The Realized Library is based on underlying high frequency data, which we obtain through Thomson Reuters Tick History. We are not in a position to make available this base data, or its cleaned version, for commercial reasons as Reuters owns the copyright to it. Although the raw data is of high quality it does need to be cleaned so it is suitable for econometric inference.
Cleaning is an important aspect of computing realised measures. Although realised kernels are somewhat robust to noise, experience suggests that when there are misrecordings of prices or hit large amounts of turbulence at the start of a trading day then they may sometimes give false signals. Barndorff-Nielsen, Hansen, Lunde and Shephard (2009) have studied systematically the effect of cleaning on realised kernels, using cleaning methods which build on those documented by Falkenberry(2002) and Brownless and Gallo (2006). Our data has more variation in structure than that dealt with in Barndorff-Nielsen, Hansen, Lunde and Shephard (2009) and so we discuss how our methods use their rules.
Most of the datasets we use are based on indexes, which are updated at distinct frequencies. Some indexes, such as the DAX and Dow Jones index, are updated every second or a couple of seconds. Most are updated every 15 or 60 seconds. The only data cleaning we applied to this was that applied to all datasets, called P1, given below.
- P1. Delete entries with a time stamp outside the interval when the exchange is open.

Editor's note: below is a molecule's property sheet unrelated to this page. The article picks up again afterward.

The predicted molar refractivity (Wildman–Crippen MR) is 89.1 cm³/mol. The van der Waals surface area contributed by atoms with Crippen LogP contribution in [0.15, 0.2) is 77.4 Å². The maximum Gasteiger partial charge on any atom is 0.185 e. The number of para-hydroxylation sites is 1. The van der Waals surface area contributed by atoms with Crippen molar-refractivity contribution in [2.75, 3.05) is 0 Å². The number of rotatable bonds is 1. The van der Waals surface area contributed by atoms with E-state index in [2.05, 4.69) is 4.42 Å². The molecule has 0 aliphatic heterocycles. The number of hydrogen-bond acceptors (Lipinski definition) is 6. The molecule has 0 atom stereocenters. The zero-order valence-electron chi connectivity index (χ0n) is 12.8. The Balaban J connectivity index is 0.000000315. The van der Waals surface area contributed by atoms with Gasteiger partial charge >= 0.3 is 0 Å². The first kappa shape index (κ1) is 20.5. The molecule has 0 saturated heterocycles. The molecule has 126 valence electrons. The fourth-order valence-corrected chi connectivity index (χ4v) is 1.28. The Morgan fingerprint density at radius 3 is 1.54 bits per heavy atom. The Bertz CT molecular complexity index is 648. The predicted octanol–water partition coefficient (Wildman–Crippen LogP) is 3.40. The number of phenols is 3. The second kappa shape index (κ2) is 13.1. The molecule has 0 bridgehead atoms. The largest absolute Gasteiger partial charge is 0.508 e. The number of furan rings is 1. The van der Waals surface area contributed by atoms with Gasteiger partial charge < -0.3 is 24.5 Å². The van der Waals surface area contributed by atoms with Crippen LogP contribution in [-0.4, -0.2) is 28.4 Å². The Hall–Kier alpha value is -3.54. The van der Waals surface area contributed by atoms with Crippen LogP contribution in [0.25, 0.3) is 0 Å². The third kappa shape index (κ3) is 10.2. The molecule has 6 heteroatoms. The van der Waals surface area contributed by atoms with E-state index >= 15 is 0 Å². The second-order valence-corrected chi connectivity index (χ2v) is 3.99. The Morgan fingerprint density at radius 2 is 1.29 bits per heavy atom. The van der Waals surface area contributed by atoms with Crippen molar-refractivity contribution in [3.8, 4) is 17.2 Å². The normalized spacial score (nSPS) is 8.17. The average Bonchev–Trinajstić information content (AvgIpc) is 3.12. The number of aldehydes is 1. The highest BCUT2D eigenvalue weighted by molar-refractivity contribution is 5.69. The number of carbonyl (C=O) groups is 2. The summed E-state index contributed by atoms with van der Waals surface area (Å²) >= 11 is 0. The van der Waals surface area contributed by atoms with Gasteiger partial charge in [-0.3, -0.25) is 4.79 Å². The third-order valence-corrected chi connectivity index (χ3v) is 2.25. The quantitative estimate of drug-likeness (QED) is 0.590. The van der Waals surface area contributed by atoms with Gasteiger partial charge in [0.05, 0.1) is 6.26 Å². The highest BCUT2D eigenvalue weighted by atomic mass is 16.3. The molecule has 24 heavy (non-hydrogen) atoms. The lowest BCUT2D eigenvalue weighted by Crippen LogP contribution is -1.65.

Quote data only
Quote data for the exchange rates is very plentiful and has the virtue of having no market closures. We use four rules for this, given below as Q1-Q4. Q1 is by far the most commonly used.
- Q1. When multiple quotes have the same timestamp, we replace all these with a single entry with the median bid and median ask price.
- Q2. Delete entries for which the spread is negative.
- Q3. Delete entries for which the spread is more that 50 times the median spread on that day.
- Q4. Delete entries for which the mid-quote deviated by more than 10 mean absolute deviations from a rolling centered median (excluding the observation under consideration) of 50 observations (25 observations before and 25 after).
In addition we have made various manual edits in the library when the results were unsatisfactory. Some of these were due to rebasing of indexes, which had their biggest effects on daily returns. It is the hope of the editors of the library that as it develops then the degree of manual edits will decline.
- Barndorff-Nielsen, Ole E, Peter Hansen, Asger Lunde and Neil Shephard (2009) "Realised kernels in Practice: trades and quotes", Econometrics Journal, Forthcoming
- Brownless, C T and G M Gallo (2006) "Financial econometrics at ultra-high frequency: data handling concerns", Computational Statistics and Data Analysis, 51, 2232--2245.
- Falkenberry, T.N. (2002) "High frequency data filtering", unpublished technical report.